#3 Next Wave / UltraHD (UHD), 8K UHD, HDR

Part 3 of 4

UltraHD (referred to as 4K) quadruples video resolution from about two million HDTV pixels to more than eight million pixels.  That’s good.  Pixel count is easy to explain, but difficult to see. 

8K UltraHD doubles UltraHD (UHD) resolution, which quadruples the number of UHD pixels.   Again, the pixel-count is easy to explain.  Yet even more difficult to see. 

HDTV            1080 lines x 1920 pixels/line = 2,073,600 pixels

UltraHD          2130 lines x 3840 pixels/line = 8,294,400 pixels  

8K UltraHD    4320 lines x 7680 pixels/line = 33,177,600 pixels

As the early days of HDTV, 8K UHD video sources will be in short supply for some time.  The current resolution benefit of 8K, with the assistance of AI-upscale software, is primarily focused on wall-sized screens. 

The Viewable Difference  

High Dynamic Range is more complicated to explain but easy to see.  HDR expands the difference between the darkest black and brightest white pixel.  It creates an expansive grayscale that produces more detailed side-by-side simultaneous dark-bright light.  This extended broader grayscale also increases color gamut.  This may be the most significant difference since the introduction of color. 


The C.I.E. is the international committee of color standards.  Their C.I.E. color chart defines the visible range of color and sets video standards.  UltraHD HDR employs two C.I.E. color standard options,  DCI P3 and REC.2020.

Digital Cinema Initiative P-3 represents 45.5% of the C.I.E. color chart.  REC.2020 equals 75.8% of the color chart.  For reference, HDTV REC.709 equals 35.9% of the chart. 

DCI P-3 satisfies current UHD standards.  REC.2020 is the future objective.  In either case, both support more lifelike natural colors that are considerably more visible than UHD  pixels.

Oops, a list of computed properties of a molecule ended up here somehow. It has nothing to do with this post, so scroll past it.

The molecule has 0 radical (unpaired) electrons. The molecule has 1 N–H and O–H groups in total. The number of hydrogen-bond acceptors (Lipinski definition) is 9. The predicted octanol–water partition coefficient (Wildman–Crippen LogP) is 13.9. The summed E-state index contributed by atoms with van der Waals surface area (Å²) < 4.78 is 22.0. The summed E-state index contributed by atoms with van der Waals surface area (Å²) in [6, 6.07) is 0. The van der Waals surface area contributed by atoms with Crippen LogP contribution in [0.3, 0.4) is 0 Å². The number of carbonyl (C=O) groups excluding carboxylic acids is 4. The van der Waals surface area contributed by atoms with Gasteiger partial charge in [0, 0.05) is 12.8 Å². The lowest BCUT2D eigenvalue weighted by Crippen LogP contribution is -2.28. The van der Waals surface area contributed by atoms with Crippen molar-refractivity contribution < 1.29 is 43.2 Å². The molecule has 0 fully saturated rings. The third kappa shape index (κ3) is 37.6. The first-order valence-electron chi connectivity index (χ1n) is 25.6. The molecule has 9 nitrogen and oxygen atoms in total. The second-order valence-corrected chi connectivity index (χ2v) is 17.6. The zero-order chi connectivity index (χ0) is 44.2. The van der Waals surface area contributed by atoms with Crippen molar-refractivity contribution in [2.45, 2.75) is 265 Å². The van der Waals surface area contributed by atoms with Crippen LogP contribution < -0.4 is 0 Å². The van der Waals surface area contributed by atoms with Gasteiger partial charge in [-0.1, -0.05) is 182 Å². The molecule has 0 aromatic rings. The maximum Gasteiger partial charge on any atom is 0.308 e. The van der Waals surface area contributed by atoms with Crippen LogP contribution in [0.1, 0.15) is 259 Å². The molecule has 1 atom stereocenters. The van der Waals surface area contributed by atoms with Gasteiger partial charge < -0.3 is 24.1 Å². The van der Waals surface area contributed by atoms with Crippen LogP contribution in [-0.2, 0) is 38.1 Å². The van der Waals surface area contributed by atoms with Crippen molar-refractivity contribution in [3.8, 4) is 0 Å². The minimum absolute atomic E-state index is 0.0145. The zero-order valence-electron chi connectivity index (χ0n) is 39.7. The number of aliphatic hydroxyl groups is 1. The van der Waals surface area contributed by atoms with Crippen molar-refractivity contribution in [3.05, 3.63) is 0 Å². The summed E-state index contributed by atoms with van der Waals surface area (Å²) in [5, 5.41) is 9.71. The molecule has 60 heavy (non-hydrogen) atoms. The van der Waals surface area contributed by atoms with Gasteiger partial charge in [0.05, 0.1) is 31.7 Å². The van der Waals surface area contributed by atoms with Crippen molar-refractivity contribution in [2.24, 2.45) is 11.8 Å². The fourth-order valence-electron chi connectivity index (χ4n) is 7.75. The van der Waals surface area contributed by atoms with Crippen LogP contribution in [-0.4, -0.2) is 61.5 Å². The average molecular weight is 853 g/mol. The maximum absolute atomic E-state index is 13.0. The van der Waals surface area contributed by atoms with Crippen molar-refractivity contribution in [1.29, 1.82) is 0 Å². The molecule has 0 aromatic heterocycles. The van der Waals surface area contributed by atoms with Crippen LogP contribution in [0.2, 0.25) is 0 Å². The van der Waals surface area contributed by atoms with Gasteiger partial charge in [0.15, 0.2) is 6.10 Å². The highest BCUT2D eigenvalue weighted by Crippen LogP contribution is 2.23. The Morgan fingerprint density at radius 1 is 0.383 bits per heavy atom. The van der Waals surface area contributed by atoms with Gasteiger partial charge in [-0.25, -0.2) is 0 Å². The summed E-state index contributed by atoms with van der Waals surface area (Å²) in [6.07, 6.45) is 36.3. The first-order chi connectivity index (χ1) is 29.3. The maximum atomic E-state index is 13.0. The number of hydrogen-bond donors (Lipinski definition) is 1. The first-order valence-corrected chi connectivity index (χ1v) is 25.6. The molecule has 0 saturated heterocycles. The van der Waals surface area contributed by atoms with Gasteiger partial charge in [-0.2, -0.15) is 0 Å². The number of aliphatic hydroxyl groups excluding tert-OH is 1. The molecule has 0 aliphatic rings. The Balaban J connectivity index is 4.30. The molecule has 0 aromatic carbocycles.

HDR  Caveat  

HDR utilizes competing formats.  Your choice of video sources dictates the format.  The TV must decode the format.  Front running formats include HDR10, Dolby Vision, HDR10+, and HGL. 

HDR10 is the baseline default format for all HDR sources and TVs. 

Dolby Vision has become the high-performance option.

HDR10+ is an alternative to Dolby Vision.

HGL is the NextGenTV broadcast format.

HDMI Caveat

HDR formats are dependent on HDMI specifications.  Non-compliant interconnecting cable or AV components produce blank screens or downgrade the video to standard dynamic range. 

HDMI 2.0a supports HDR10. 

HDMI 2.0b adds support for HGL. 

HDMI 2.1 adds support for 10bit HDR10+ and 12bit Dolby Vision.

The UltraHD Premium Alliance, an association of manufacturers, studios, and others, established baseline UltraHD HDR specifications. 

3840 x 2160 video resolution. 

LCD 0.05nit to 1000 nit brightness. 

OLED 0.0005nit to 540 nit brightness. 

10bit Color. 

90% of the DCI P3 color gamut. 

The UltraHD Premium logo validates product meets their standards. 


Continue to part #4 “OLED, IOLED, Contrast Ratio”

Visit my website Ed’s AV Handbook  & business site SandTrapAudio.








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